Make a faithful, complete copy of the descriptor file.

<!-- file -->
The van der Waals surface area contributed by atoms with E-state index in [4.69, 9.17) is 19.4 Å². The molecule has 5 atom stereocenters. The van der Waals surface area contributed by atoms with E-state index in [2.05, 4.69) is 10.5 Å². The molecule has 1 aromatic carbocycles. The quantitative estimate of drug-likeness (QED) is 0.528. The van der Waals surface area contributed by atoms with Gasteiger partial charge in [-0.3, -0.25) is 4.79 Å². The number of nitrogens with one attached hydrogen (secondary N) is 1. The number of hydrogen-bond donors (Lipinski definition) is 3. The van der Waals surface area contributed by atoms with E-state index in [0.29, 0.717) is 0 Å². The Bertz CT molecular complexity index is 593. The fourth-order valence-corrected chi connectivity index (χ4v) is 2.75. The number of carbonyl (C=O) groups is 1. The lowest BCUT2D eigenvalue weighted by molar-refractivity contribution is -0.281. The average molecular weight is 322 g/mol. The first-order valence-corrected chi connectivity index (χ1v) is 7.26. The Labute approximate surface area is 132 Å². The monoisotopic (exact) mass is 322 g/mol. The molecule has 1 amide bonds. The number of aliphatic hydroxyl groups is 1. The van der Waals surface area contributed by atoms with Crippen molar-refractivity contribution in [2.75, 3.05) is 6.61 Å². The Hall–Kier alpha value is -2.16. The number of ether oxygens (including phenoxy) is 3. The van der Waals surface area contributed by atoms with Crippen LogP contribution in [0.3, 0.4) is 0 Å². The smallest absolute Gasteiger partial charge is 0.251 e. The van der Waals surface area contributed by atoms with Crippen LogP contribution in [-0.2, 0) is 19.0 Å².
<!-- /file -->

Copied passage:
The van der Waals surface area contributed by atoms with E-state index in [4.69, 9.17) is 19.4 Å². The molecule has 5 atom stereocenters. The van der Waals surface area contributed by atoms with E-state index in [2.05, 4.69) is 10.5 Å². The molecule has 1 aromatic carbocycles. The quantitative estimate of drug-likeness (QED) is 0.528. The van der Waals surface area contributed by atoms with Gasteiger partial charge in [-0.3, -0.25) is 4.79 Å². The number of nitrogens with one attached hydrogen (secondary N) is 1. The number of hydrogen-bond donors (Lipinski definition) is 3. The van der Waals surface area contributed by atoms with E-state index in [0.29, 0.717) is 0 Å². The Bertz CT molecular complexity index is 593. The fourth-order valence-corrected chi connectivity index (χ4v) is 2.75. The number of carbonyl (C=O) groups is 1. The lowest BCUT2D eigenvalue weighted by molar-refractivity contribution is -0.281. The average molecular weight is 322 g/mol. The first-order valence-corrected chi connectivity index (χ1v) is 7.26. The Labute approximate surface area is 132 Å². The monoisotopic (exact) mass is 322 g/mol. The molecule has 1 amide bonds. The number of aliphatic hydroxyl groups is 1. The van der Waals surface area contributed by atoms with Crippen molar-refractivity contribution in [2.75, 3.05) is 6.61 Å². The Hall–Kier alpha value is -2.16. The number of ether oxygens (including phenoxy) is 3. The van der Waals surface area contributed by atoms with Crippen LogP contribution in [0.3, 0.4) is 0 Å². The smallest absolute Gasteiger partial charge is 0.251 e. The van der Waals surface area contributed by atoms with Crippen LogP contribution in [-0.2, 0) is 19.0 Å².